Industrial waters are very diverse in pollution. They can also be hundreds of times more polluted than sanitary. The amount of pollution it causes is distinguished by the chemical industry, including pharmacy. These ones must be treated prior to mixing with the sanitary in the sewage system since they contain substances that cannot be removed in the municipal wastewater treatment plants. Such a procedure is called pre-treatment and is carried out within the plant.

Agricultural wastewater contains pesticides and fertilizers that flow directly from the soil into groundwater or surface one nearby.

How is wastewater treated?

Primary (mechanical) purification removes dissolved and floating particles or sediments using grilles, precipitators, grease traps. Chemical agents are sometimes added to improve deposition.

Secondary (biological) purification is the cultivation of certain types of bacteria that eliminate biodegradable pollution, ie. adopt them for their own growth. Both aerobic (use oxygen) and anaerobic bacteria (do not use oxygen) can be used.

The tertiary treatment removes nitrogen and phosphorus compounds. Large quantities of phosphorus cannot be eliminated biologically, because it requires an equal amount of carbon, nitrogen, and phosphorus (which is impaired in this case). This is why chemicals are deposited.

Finally, a quaternary purification comes to the final removal of residual pollution by filtration or absorption, sometimes followed by disinfection.

Refining for drinking water


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The requirements for the quality of natural waters that will be used for supply purposes are legally defined. The hygiene rules define the type, scope and standard procedures of sample analysis, the frequency and manner of sampling, and the maximum concentration of unhealthy substances allowed. It must have physical, chemical, bacteriological and radiological characteristics that will not under any circumstances adversely affect human health.

Methods for refining have been in recent years, with the development of science and technology spanning a number of major and complementary processes. They are combined into one technological process, which can be both simple and complex. Knowledge of chemistry and biology is crucial, as this knowledge is based on the methods that will be used in the process. Common methods are coagulation and flocculation, precipitation, filtration, and disinfection.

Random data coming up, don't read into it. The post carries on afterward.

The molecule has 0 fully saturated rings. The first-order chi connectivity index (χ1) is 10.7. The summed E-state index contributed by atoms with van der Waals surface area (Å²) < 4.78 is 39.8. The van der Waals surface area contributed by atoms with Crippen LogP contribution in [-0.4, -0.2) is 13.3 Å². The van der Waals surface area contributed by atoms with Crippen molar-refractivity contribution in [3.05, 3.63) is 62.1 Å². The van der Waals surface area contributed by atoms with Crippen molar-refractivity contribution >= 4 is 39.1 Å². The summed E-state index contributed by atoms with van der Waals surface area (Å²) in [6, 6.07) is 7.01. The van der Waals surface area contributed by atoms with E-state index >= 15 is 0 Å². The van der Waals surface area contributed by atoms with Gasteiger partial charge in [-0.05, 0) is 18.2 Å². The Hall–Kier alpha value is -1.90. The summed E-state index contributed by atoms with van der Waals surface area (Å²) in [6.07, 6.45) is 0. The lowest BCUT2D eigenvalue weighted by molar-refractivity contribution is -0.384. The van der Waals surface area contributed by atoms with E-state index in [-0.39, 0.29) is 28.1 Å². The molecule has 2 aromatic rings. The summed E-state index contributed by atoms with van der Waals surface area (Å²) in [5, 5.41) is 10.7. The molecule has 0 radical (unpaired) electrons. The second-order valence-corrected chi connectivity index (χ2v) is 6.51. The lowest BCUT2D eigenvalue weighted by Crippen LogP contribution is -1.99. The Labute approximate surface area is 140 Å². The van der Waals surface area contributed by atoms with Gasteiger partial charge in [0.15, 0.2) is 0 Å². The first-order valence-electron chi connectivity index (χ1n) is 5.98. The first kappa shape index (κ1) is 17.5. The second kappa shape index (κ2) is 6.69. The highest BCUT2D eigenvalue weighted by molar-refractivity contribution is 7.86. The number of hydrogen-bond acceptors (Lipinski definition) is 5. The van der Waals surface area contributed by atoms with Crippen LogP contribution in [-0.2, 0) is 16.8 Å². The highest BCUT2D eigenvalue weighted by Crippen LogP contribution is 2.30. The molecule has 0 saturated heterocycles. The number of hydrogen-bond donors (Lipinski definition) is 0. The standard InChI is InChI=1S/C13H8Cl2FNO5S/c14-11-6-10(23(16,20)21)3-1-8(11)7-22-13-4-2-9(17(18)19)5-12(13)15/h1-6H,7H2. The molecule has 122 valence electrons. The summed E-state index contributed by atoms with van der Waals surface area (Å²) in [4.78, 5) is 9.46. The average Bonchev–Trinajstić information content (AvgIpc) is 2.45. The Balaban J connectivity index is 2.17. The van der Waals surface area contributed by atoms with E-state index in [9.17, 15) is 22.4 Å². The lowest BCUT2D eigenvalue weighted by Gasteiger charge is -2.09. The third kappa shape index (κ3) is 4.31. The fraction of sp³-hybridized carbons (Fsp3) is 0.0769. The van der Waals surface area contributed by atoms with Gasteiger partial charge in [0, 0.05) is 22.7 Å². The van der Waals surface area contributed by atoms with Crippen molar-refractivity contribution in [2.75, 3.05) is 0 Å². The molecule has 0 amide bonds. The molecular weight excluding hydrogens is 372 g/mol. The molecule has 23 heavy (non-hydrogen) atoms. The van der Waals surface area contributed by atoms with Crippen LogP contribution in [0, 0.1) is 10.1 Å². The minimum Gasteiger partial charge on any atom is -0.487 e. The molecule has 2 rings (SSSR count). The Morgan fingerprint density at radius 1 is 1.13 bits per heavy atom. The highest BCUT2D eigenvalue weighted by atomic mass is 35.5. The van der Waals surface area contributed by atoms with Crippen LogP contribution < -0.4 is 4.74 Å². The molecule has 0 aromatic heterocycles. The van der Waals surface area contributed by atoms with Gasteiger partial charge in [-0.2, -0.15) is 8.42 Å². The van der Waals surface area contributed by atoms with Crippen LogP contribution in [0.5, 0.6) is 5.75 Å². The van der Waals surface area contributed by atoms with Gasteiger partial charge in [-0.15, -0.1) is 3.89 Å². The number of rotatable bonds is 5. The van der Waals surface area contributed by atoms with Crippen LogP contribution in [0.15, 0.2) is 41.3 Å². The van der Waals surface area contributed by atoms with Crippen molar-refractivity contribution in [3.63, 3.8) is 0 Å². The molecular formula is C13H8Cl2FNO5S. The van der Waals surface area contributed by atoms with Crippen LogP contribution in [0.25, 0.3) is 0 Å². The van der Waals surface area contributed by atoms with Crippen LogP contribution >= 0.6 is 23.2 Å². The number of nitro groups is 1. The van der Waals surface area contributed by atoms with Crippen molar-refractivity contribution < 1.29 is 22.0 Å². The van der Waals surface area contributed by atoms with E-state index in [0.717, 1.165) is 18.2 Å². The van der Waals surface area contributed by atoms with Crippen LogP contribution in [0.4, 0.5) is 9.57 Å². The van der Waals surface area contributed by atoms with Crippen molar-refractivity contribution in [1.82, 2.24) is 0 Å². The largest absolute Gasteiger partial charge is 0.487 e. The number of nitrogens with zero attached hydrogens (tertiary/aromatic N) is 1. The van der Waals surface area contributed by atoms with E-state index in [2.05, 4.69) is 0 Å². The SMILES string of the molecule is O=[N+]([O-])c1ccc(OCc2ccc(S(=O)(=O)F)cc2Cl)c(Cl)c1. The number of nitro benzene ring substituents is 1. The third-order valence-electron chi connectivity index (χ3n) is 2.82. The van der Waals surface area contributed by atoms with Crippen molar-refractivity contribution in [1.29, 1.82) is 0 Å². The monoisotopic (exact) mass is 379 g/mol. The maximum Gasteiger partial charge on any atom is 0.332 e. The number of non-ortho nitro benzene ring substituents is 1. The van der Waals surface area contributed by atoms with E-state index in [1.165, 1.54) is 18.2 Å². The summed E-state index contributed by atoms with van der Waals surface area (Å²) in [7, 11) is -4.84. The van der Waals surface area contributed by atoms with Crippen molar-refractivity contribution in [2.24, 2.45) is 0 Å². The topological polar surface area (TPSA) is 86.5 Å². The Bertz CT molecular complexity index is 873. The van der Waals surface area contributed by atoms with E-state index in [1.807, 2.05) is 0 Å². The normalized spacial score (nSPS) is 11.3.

UV sterilization

In addition to chemical quality, the requirement of absolute sterility is often posed for some technological needs. This is most often the case in the food industry where it is largely incorporated into a product, or e.g. in a variety of cosmetic or medical-pharmaceutical applications. The sterilization method with UV sterilizers is extremely effective because it virtually instantly destroys fungi, algae, yeasts, bacteria, and viruses.

It is based on the illumination of water by a UV lamp housed in a quartz tube that is surrounded by water in a thinner layer. Operating costs are very low and are reduced to periodic cleaning of quartz glass, as well as annual replacement of UV lamps. For proper operation of the UV sterilizer, maximum transparency must be ensured, which is achieved by some pre-treatment.


This is a very important topic for all of us and we should all be educated and try not to pollute one of the most important things on our planet.